The Analects is not a theological tract. It is a work of teaching: a collection of sayings that explicate the nature and structure of reality, and impart a cohesive moral and social ethicality.
In the Confucian culture individuals have responsibilities and duties, not prerogatives and privileges.
We all must venerate the essential and inalienable architectures of order: civilization, community, family, rank, and responsibility. We must abnegate our selfhood and unconditionally serve the imperatives of stability, the needs of our family, and our obligations to those placed above and below us in the pyramidal social fabric.
Confucianism is an entirely secular philosophy. It asserts a wholly humanistic vision of lofty ideals.
Its commandments are purely consensual. No deity demands faith, coerces obedience, rewards virtue, or punishes vice.
Confucianism recognizes no Supreme Being, no hypothesis of beatific ordination, and no principle of correlation between our personhood and our experience of existence.
The Stone portrays mortal tellurian life as the sole plane of our existence. We live a single life span in a universe that is indifferent to our presence, our particularity, our sensations, and our will.
This most laic of civilizations conceives that everything about our experience is predestined and, often, inimical to our happiness.
Position, power, and privilege are conferred arbitrarily, usually by birth, and may be withdrawn at any moment. Impropriety and transgression almost certainly will provoke harsh punishment. Goodness and decorum will not necessarily produce advantages and pleasures.
There’s No Arguing
Cao repeatedly emphasizes this desiccative metaphysic. It is The Stone’s foundational ethos, the narrative’s organizing principle, and the controlling dynamic of its characters’ lives.
Of a remarkable young servant called Patience, Li-huan observes: “Such a lovely girl. She carries herself with dignity and grace. No one would ever take her for a maid. But there’s no arguing with fate” [Wang, 188].
Madam Wang, a kindly woman, tries to console the savagely abused Welcome Spring: “You’ll have to make the best of it if you can, my child…. It must be your fate” [Wang, 279].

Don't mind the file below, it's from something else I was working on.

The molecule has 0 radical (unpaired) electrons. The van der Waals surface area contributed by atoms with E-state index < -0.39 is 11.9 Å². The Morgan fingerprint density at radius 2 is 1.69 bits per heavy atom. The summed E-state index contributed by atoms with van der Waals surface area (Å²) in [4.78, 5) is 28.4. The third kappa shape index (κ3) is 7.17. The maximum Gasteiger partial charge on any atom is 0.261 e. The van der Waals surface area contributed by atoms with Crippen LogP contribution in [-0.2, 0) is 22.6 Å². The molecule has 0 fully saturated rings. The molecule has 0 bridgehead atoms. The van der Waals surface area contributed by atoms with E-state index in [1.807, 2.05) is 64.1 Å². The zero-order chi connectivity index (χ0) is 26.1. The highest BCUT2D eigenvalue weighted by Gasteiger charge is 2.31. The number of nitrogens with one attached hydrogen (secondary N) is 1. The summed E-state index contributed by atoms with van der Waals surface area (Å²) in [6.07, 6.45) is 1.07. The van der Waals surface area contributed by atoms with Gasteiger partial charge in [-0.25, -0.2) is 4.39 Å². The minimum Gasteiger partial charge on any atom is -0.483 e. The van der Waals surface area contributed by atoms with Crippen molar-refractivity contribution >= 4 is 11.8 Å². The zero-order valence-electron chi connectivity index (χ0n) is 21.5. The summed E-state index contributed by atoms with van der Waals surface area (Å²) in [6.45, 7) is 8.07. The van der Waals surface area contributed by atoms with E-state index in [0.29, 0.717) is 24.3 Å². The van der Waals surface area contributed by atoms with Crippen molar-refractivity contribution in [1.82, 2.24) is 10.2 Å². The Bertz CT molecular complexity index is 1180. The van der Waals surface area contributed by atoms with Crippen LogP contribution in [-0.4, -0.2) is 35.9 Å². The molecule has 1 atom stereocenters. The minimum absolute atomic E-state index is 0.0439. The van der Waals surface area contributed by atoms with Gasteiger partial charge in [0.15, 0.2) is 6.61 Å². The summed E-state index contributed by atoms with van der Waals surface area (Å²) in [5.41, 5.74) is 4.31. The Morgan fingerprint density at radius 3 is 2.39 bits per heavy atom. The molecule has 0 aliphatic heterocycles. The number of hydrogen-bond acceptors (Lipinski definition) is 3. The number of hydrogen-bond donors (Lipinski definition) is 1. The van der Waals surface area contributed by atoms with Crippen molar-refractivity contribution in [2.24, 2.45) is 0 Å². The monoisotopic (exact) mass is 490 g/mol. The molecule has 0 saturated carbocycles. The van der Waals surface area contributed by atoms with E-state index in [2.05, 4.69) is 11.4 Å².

When she learns of the mortal illness of Dai-yu, Li-huan “thought of [her] rare beauty and her many accomplishments and reflected on the irony and cruelty of fate” [Wang, 300].
Again and again The Stone tells us our lives are determined by an all-powerful force we cannot comprehend, impact, or combat.
We can hope. We can try to live honorably, propitiate society, and conciliate the cosmos. In the end, there is no arguing. We are ruled by and we must accede to an omnipotent agency we cannot understand, mollify, resist, or rationally resent.
The Stone’s characters occasionally enjoy momentary gratifications. Never do they achieve persisting happiness. It is particularly conspicuous that they fail to create and receive love.
Lovelessness is evident everywhere in the novel. It is most extreme in the relationship between Bao-yu and his father.
Bao-yu’s father conceives of his paternity as a plinth for his own empowerment. He issues injunctions, barks orders, exacts obedience, imposes chastisements. Not once does he offer his son loving counsel or nurturing protection. Not once does he emit even a single syllable of fondness and affirmation.
His conceptions of matrimony are equally impoverished. He regulates his wife, suppresses her will, and superintends her movements. Never does he give her esteem or endearment. Never, accordingly, does she give him affection or appreciation.
The father derives from his family life prolific intimations of his own “consequence” but he does not generate, gain, or seem ever to want any sense of joyful communion with his wife and their child.
His wife and son receive little more than misery from their experience with the head of their household. They do not bemoan this circumstance. It does not occur to them that we may cherish our spouse, adore our parents, and wish to situate and define ourselves in the euphoria and sanctity of earthly love.
Similar attenuation cripples the relationships between all the other women and men in the novel.
Throughout The Stone men almost always attempt to subjugate women. They stifle their lovers’ opportunities, circumscribe their activities, and often molest them physically.
Unsurprisingly, women respond by duping, deceiving, manipulating, and extracting advantages from the men who contaminate their lives.
As we have seen, everyone in The Stone derives important reciprocal benefits from their relationships: especially from the not entirely dissimilar relationships of marriage and bonded servitude. However, it is exceedingly rare for any person in the novel to procure meaningful and enduring intimacy.
Cao depicts a cosmos in which supernatural forces exist but are devoid of sublimity. He describes a human ecology in which people enmesh themselves in interdependencies but rarely engender mutuality, tenderness, and nourishing friendship.
The Story of the Stone is a saga about wilting and withering.